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Dunes on Mars with an unusual orientation. Credit: MRO/University of Arizona.



Ionic Tempest
Feb 27, 2009

Wind is said to have created many geological formations on Mars. What kind of wind?

Mars presently has an atmosphere that is less than 1% of Earth's atmospheric density at sea level. It is composed almost entirely of carbon dioxide, although nitrogen and argon make up about 3%, with trace elements less than 1/10%. The temperatures on Mars vary from a maximum of 20° C (68° F) and a minimum of -140° C (-220° F). The atmosphere is so thin that blowing winds exert almost no pressure on robotic rovers that are traversing the surface. So how could they gather piles of sand and dust into dunes that can reach 800 meters high?

The consensus opinion among planetary scientists explains wind through atmospheric convection and gas kinetics. Since most theories of geophysical processes on other planets are based on the idea that what happens on our planet should be used as the model for what happens elsewhere, there is no other way for wind to act in the minds of investigators studying other planets and moons. Researchers are constrained by their presumptions, so dunes on Mars "must be" similar to dunes on Earth.

From an Electric Universe perspective, it is not heat transfer and pressure differentials alone that cause the atmosphere to move, electric discharges also generate wind. Electricity flowing through plasma accelerates charged particles that can drag neutral gas and dust along with them. Electromagnetic forces create "electric winds" that, depending on the scale of the effect, can reach exceptional velocities.

There is mounting evidence that tornadoes and hurricanes on Earth are not generated through simple convection, but are the result of strong electromagnetic forces in a plasma vortex. The spinning shapes are reminiscent of helical Birkeland currents that are sometimes seen in gaseous nebulae.

On Mars, large dust devils are observed, sometimes rising thousands of meters into the sky. Their electrical component is evident by the scorched trackways they leave burned into the dusty surface. A similar manifestation of electric forces—on a much larger scale—could explain the weird dune fields on Mars.

As Electric Universe theorist, Wal Thornhill proposed, closer examination should reveal the dunes to be “solid, glassified sand, rather like that found in dry soil following a lightning strike.” Indeed, the Opportunity Rover's wheels left sharp-edged impressions as it rolled through extensive dune fields, breaking through a top crust. This supports the glassification hypothesis.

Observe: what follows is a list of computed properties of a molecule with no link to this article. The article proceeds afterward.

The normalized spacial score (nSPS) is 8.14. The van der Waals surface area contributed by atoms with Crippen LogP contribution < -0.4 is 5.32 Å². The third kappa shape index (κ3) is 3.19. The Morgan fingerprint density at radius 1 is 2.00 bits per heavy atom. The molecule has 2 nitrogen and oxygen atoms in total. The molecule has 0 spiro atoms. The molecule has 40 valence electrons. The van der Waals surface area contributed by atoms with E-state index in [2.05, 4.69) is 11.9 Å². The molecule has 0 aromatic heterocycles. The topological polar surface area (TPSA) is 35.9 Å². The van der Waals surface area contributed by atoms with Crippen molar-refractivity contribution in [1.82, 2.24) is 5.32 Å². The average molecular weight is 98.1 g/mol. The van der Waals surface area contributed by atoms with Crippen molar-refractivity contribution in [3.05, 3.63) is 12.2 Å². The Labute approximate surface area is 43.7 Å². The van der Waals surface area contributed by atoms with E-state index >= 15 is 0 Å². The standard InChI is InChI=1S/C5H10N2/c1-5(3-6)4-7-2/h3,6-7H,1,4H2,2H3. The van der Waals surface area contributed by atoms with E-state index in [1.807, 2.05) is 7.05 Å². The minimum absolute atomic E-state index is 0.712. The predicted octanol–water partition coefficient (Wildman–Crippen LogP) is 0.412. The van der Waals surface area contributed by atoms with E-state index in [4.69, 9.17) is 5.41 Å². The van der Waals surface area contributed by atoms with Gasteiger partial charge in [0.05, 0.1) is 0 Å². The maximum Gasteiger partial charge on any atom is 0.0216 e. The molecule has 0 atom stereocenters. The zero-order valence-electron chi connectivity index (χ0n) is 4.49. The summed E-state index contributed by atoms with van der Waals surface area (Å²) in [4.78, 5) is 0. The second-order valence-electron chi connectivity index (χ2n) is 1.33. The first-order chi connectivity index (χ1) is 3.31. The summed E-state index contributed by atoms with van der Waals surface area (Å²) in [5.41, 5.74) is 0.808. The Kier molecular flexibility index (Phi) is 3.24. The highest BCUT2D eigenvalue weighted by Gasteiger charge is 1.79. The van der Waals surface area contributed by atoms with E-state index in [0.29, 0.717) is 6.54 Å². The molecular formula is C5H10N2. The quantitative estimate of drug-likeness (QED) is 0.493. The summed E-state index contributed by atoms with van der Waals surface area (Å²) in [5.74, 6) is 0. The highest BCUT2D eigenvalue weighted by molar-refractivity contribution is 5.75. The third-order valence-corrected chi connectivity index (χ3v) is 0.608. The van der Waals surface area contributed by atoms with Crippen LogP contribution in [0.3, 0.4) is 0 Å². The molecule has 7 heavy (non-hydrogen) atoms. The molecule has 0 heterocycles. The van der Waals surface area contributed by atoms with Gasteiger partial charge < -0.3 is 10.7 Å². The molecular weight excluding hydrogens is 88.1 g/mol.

A Martian dust storm obscured an entire hemisphere several months ago. However, Opportunity reported only small pressure increases and minimal sand accumulation. This lends credence to the idea of "blowing" dust on Mars being caused by electrostatic discharges, rather than through the movement of its rarified atmosphere.

An ionic storm sometime in the recent past must have scoured immense amounts of material from the surface of Mars, gathering it into piles that are not oriented to prevailing wind patterns, but follow the line of charge transfer as it blew across the landscape. After the discharge passed, the heaps of ionized material instantly solidified in the same way as a volcanic pyroclastic flow will immediately harden into stone after it stops moving.

By Stephen Smith



SPECIAL NOTE - **New Volumes Available:
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Authors David Talbott and Wallace Thornhill introduce the reader to an age of planetary instability and earthshaking electrical events in ancient times. If their hypothesis is correct, it could not fail to alter many paths of scientific investigation.
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Professor of engineering Donald Scott systematically unravels the myths of the "Big Bang" cosmology, and he does so without resorting to black holes, dark matter, dark energy, neutron stars, magnetic "reconnection", or any other fictions needed to prop up a failed theory.
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